“He’s a very good player,” D’Antoni said. “I’d like to see him play in Minnesota and see how he does. Everybody’s tied together and they have three Hall of Famers playing out there. But Rondo’s a very, very good basketball player. Really good. There’s no doubt about that.”
Rondo had 20 assists against the Knicks in Game 3 and at least nine of those were on jump shots, according to Synergy Sports, which tracks every play. But Rondo also had a triple double in the game, his sixth in his postseason career.
“You play with those guys, that’s probably what you’re going to get,” Celtics coach Doc Rivers said. “I don’t think he would trade it. I think he enjoys playing with them. If there is a negative side ‘ I guess ‘ that would be it. No matter how well you play, the question will be [that]. And someday that will be answered, too. I’ve got a feeling he’ll answer them all in the way he’s answering them now.”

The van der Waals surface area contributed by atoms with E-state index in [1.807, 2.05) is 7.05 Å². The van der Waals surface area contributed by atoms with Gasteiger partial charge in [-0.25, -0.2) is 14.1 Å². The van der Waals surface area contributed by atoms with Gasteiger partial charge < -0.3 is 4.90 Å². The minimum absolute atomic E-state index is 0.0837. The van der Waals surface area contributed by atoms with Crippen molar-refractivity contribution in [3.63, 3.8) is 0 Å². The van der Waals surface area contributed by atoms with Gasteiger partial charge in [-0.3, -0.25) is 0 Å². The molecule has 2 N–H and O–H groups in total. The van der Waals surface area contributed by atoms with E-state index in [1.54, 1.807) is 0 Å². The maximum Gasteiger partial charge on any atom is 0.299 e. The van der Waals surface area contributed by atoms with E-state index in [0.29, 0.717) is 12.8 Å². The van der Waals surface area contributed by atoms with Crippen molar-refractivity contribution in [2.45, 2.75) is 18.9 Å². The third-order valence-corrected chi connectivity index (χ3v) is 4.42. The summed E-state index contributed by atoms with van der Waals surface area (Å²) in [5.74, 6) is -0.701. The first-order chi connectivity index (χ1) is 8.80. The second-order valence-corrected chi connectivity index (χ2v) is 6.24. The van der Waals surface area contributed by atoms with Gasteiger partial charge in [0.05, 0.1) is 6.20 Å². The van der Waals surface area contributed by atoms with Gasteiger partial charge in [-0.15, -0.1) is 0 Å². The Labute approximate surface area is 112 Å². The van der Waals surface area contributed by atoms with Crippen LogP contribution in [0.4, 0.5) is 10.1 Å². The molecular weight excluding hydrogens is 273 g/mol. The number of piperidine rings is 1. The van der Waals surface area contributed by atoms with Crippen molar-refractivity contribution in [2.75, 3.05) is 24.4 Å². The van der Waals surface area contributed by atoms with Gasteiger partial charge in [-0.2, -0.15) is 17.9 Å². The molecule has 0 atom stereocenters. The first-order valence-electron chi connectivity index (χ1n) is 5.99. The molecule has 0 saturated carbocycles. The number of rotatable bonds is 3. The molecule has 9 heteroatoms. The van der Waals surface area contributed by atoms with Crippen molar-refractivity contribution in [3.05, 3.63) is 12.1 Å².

Asked if this kind of talk fueled Rondo, Rivers said, “I don’t talk about it a whole bunch. He doesn’t bring it up a lot. It probably does in some way, it would bother anyone in some way and it’s probably good for him. Keep doing it. If it’s going to make him play like this, I’m all for it.”
|Rajon Rondo isn’t happy with the win but he and the C’s will take it||04.20.11 at 12:35 am ET|
You score 14 points in the first quarter, 18 in the first half and 30 for the game. You’re the point guard and your team just won a playoff game to go up 2-0 in a best-of-7 series. You’d think you’d be pretty pleased.
‘We’re not happy with the win but obviously you’ll take any one you get in the playoffs,” Rondo said in his patented calm tone. “But we know we have a lot to improve on. There are so many areas.”